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Apex court upholds union-busting findings against two banks

Published
Modified 13 Jul 2019, 6:15 am

The Federal Court has upheld the finding that two banks were engaged in union-busting activities by 'promoting' clerical staff to executives even though they were not given executive powers so that they can be excluded from the National Union of Bank Employees (Nube).

The decision by the apex court against Bank Muamalat and Alliance Bank bring an end to a seven-year battle initiated by Nube.

In the landmark decision on Wednesday, the panel comprising Federal Court judges Rohana Yusuf, Mohd Zawawi Salleh, Abang Iskandar Abang Hashim, Idrus Harun and Nallini Pathmanathan dismissed the appeals by Bank Muamalat and Alliance Bank against the finding.

The Federal Court agreed that the "promoted" staff were never given any significant executive powers or duties befitting their new positions but were merely performing the same jobs as before.

It upheld Nube's argument that the "promotions" were merely to alter the employees' designation so that they were unable to be part of the union.

Nube's lawyer Edmund Bond said the decision is "ground-breaking" as it can apply to other sectors and industries.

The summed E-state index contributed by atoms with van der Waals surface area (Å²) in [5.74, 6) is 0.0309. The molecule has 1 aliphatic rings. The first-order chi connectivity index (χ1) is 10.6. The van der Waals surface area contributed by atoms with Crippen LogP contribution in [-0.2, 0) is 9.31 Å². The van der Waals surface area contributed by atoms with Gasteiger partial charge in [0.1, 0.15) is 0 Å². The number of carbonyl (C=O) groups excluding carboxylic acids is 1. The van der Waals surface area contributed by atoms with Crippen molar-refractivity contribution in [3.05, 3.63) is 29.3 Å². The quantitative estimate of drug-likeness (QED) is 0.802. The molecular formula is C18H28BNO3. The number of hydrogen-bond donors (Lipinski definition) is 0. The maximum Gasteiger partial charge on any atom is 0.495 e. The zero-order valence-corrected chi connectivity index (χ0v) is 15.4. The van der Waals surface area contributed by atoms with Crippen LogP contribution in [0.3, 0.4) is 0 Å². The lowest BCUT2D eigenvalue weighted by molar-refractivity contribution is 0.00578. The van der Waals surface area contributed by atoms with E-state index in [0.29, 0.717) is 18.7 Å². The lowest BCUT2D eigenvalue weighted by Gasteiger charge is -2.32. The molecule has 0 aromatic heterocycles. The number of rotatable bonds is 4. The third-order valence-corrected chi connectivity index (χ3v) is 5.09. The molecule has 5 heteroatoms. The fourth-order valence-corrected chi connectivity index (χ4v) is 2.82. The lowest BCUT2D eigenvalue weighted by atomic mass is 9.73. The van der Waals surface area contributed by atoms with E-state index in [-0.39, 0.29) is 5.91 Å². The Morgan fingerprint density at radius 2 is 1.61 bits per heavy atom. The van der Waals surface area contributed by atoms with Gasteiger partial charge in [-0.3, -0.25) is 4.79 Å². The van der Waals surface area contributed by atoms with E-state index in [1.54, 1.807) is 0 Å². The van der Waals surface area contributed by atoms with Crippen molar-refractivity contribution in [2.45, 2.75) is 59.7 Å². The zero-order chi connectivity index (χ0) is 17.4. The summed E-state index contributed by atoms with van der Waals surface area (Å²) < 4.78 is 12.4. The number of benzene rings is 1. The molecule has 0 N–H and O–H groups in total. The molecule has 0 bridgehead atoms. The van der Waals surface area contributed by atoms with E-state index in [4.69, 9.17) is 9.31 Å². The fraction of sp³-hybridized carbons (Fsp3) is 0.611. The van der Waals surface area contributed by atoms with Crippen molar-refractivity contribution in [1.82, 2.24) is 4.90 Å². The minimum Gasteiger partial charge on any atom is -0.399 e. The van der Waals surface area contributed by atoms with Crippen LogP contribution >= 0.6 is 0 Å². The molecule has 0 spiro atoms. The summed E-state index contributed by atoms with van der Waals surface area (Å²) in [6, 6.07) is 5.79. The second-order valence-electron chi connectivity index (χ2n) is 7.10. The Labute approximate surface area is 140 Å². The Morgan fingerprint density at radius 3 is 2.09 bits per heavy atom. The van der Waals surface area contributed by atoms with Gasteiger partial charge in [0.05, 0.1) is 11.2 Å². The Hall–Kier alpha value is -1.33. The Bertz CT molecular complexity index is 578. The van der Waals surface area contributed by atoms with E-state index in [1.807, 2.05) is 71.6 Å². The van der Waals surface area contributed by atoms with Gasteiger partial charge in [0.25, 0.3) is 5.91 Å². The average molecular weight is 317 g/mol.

“It is significant that after industrial relations director-general decided for Nube, all three courts that heard the appeals from the banks had ruled that this was a case of disguised promotion aimed at depriving them of Nube membership.

"It wasn’t just one but all the courts agreed with Nube,” he said in a statement through Nube.

Nube, which took the two banks to court seven years ago, had argued that the action was tantamount to union-busting as it was intended to force the staff out of unions and dilute Nube's influence and bargaining power.

The bank had promoted clerical staff to "Customer Relationship Representatives" and "Customer Service Executives" but their duties largely remained clerical, Nube said in a statement.

Nube first lodged a complaint about the matter to the Industrial Relations director-general. Following an investigation, it was found that the employees, with their new designation, "were indeed not working in any managerial, executive, confidential or security capacity".

The then human resource minister accepted the findings, and the banks subsequently filed judicial reviews.

The Kuala Lumpur High Court dismissed the challenges in 2016 and the Court of Appeal re-affirmed the decision in 2017.

Nube general-secretary J Solomon said the decision was a "huge victory" for workers and unions.

“The right to association is a fundamental right. Employers are under a duty not only to respect and promote the right but additionally, they are to protect and facilitate the effective exercise of the right.

“Any attempt to dilute the strength of trade unions by disguised promotions threatens the workers’ right to be part of organisations established to organise and further their interests through collective bargaining,” he said in a statement.

Solomon said the two banks should also be called out by penalised by regulators for their conduct in the matter.

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